stream->memcpy(d_x, x.data(), sizeof(data_type) * x.size());
Migrate CUDA Specific API Calls

Additionally, Intel® DPC++ Compatibility Tool ports CUDA specific routines to their oneMKL equivalents. It modifies arguments for the routine to match what the oneMKL library expects, such as passing alpha by value as opposed to by reference as it done in the CUDA source.

CUBLAS_CHECK(cublasDsyr(cublasH, uplo, n, &alpha, d_x, incx, 
                        d_A, lda));

oneapi::mkl::blas::column_major::syr(*cublasH, uplo, n, alpha,
                                      d_x, incx, d_A, lda);

Most of the warnings generated by Intel® DPC++ Compatibility Tool can be expected to be of type DPCT1003 which indicates that the statement was previously returning an error code, which now under SYCL, utilizes exceptions for error handling.

Warning IDs like DPCT1003 are well documented and can be easily looked up in the tool’s user guide.

Since all of the lines that generated this error were migrated but the error checking macros CUDA_CHECK() and CUBLAS_CHECK() were not removed, we can utilize a text editor with find and replace, or a utility like sed*, to remove these macros in one pass. An example to remove the macro wrapper around each of the migrated lines using regular expressions could be:

CUBLAS_CHECK\(\((.+), 0\)\)    -> $1
CUDA_CHECK\(\((.+), 0\)\)      -> $1

The other warning generated by Intel® DPC++ Compatibility Tool in our example is DPCT1025, which indicates that the flag and priority parameters when creating and binding a stream are not used in the SYCL counterpart.

After reviewing the code, the warning has no effect on the code, and can be safely ignored for this sample.

Address Warnings and Finalize SYCL Migration

While there were some Intel® DPC++ Compatibility Tool warnings emitted from the included cublas_utils.h file, reviewing this file reveals that it provides utility functions for CUDA and cuBLAS error checking, which is not needed for the SYCL implementation, thus modifying the code in that file can be omitted, and the include for the utility header file can be removed from the migrated source code.

NOTE: CUDA error handling is Macro based, whereas SYCL error handling is exception based.

SYCL based programs utilize exceptions, which give developers benefits such as removing error handling from the normal flow of the program, as well making error handling more explicit. Additionally, because of the bubbling nature of exceptions in C++, a developer can handle any thrown exceptions in blocks outside the one where the function call throwing the exception was made. This avoids redundancies checking a function return code and re-returning that error code multiple times.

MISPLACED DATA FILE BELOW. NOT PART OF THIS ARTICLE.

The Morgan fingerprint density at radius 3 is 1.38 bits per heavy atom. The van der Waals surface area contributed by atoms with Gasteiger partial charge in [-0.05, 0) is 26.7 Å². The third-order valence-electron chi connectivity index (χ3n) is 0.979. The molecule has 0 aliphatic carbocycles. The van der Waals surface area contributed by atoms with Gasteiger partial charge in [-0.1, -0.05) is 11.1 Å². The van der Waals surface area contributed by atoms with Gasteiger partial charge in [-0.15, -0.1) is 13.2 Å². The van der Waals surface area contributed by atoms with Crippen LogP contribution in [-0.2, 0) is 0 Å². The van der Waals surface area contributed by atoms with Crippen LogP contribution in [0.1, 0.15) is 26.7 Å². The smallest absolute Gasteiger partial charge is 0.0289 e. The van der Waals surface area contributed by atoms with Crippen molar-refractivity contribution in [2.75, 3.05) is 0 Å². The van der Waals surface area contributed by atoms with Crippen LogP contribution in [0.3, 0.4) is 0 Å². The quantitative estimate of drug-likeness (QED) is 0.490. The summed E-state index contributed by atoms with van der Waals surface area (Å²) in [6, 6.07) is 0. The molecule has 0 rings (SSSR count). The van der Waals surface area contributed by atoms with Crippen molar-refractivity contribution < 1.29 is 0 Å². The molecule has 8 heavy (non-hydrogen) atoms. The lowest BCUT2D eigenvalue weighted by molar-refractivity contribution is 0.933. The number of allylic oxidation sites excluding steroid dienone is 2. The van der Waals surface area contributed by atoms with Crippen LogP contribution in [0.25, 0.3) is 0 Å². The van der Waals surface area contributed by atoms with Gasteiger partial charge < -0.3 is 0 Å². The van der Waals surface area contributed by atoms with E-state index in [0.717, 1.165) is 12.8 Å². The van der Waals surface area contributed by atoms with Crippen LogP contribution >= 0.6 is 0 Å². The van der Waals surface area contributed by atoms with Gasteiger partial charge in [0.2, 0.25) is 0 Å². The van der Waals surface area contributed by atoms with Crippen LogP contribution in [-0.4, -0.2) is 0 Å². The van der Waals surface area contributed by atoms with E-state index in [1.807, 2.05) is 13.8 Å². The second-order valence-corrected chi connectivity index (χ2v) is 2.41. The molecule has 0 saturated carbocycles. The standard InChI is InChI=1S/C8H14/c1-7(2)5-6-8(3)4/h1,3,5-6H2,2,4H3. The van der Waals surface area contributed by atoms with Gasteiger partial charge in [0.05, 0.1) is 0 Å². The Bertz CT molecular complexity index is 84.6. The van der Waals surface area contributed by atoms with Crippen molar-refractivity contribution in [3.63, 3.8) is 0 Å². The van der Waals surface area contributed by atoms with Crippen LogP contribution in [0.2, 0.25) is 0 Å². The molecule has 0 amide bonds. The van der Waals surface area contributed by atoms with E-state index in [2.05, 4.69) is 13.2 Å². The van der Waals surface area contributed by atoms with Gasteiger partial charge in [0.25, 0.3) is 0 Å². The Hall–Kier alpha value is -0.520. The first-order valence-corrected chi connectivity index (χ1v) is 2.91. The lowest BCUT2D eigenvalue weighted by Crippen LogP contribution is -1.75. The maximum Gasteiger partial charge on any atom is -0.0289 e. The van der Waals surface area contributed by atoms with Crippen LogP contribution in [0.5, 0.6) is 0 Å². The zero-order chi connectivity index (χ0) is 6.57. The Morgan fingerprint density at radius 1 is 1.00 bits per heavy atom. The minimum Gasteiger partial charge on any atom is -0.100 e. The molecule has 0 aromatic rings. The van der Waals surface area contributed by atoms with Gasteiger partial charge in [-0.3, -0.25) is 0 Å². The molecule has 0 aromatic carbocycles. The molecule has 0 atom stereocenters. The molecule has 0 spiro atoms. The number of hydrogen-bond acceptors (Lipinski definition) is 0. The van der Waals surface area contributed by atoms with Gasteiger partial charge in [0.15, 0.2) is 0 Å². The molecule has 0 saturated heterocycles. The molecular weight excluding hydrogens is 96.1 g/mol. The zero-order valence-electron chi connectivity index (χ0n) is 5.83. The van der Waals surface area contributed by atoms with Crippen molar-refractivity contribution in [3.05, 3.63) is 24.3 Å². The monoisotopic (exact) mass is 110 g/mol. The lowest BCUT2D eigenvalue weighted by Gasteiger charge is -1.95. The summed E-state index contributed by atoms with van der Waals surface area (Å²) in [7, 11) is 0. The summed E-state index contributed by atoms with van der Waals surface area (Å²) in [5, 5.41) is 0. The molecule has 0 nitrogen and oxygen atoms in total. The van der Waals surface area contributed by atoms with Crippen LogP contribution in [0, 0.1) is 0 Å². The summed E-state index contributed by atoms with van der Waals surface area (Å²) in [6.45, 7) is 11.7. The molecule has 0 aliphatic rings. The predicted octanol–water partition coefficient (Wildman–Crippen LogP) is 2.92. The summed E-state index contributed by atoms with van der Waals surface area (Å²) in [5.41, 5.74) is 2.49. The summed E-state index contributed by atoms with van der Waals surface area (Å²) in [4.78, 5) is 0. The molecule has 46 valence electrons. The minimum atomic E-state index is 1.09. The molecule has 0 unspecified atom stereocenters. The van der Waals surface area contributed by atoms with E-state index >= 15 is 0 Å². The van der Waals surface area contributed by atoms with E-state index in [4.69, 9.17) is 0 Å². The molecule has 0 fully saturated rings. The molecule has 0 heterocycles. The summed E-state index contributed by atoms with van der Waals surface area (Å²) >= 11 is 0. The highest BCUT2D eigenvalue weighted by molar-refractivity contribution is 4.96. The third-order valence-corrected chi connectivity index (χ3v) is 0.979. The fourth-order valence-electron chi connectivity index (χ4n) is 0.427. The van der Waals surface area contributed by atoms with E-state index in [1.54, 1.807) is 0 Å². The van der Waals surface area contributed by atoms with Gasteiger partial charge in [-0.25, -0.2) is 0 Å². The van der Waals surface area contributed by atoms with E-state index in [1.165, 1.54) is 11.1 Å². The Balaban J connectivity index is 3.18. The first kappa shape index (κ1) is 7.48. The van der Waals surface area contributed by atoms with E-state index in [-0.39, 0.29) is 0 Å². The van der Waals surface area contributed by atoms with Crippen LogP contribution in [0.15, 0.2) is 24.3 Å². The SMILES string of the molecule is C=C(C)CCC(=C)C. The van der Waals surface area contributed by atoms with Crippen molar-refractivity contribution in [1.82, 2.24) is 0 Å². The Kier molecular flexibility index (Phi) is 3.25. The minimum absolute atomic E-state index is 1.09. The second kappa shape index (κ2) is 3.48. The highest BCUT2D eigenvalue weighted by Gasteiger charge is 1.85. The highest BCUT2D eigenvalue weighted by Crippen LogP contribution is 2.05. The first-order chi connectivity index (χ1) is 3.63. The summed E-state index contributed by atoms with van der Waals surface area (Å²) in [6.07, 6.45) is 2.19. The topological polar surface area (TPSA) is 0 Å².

Since SYCL based programs utilize exceptions instead of error codes for error handling, Intel® DPC++ Compatibility Tool wraps our main function with a try catch block. The original CUDA source checked the error code using one of the macros defined in cublas_utils.h instead.

However, these CUDA macros simply report the error if one was encountered and exit the program, so the single catch at the end of the main function in the migrated source will replicate the same functionality. If different handling for various errors is desired or needed, logic can be added to the catch block to differentiate between exception types and handle them accordingly.
Once all Intel® DPC++ Compatibility Tool warnings are resolved, the migrated source can be compiled using the Intel® Compiler, using the -fsycl option switch. Since the migrated SYCL source in our example uses the oneMKL, oneMKL headers should be included and the source should be linked with oneMKL binaries. To facilitate the creation of an appropriate command line to compile, please use the Link Line Advisor for oneMKL .

Using the Link Line Advisor for oneMKL provides the following command line to compile the migrated SYCL code:

dpcpp -DMKL_ILP64  -I"${MKLROOT}/include"  -L${MKLROOT}/lib/intel64 
-lmkl_sycl -lmkl_intel_ilp64 -lmkl_sequential -lmkl_core -lsycl       -lOpenCL -lpthread -lm -ldl

Migrate your Code to SYCL Today

The Intel® DPC++ Compatibility Tool provides a great solution to accelerate the migration of your CUDA based application with GPU offload to SYCL, enabling it to be compliant with the open SYCL standard and the open oneAPI industry initiative. This enables you to run your high-performance offload code on a multitude of diverse heterogeneous multi architecture platforms future-proofing your software investments and mixing CPU and GPU vendors to meet your specific needs.

Take the Intel® DPC++ Compatibility Tool for a test-drive today.

Get the Software

Test it for yourself today by downloading the Intel® DPC++ Compatibility Tool and installing it alongside the Intel® oneAPI Base Toolkit with Priority Support.

Priority Support provides you with direct, confidential, and in-depth professional software support and guidance for oneAPI Developer Toolkits. Priority Support provides access to all of your 1:1 support database-tracked interactions with dedicated Intel software engineers, architecture consulting at a reduced cost, and more. Learn more about Priority Support for Intel oneAPI Developer Toolkits.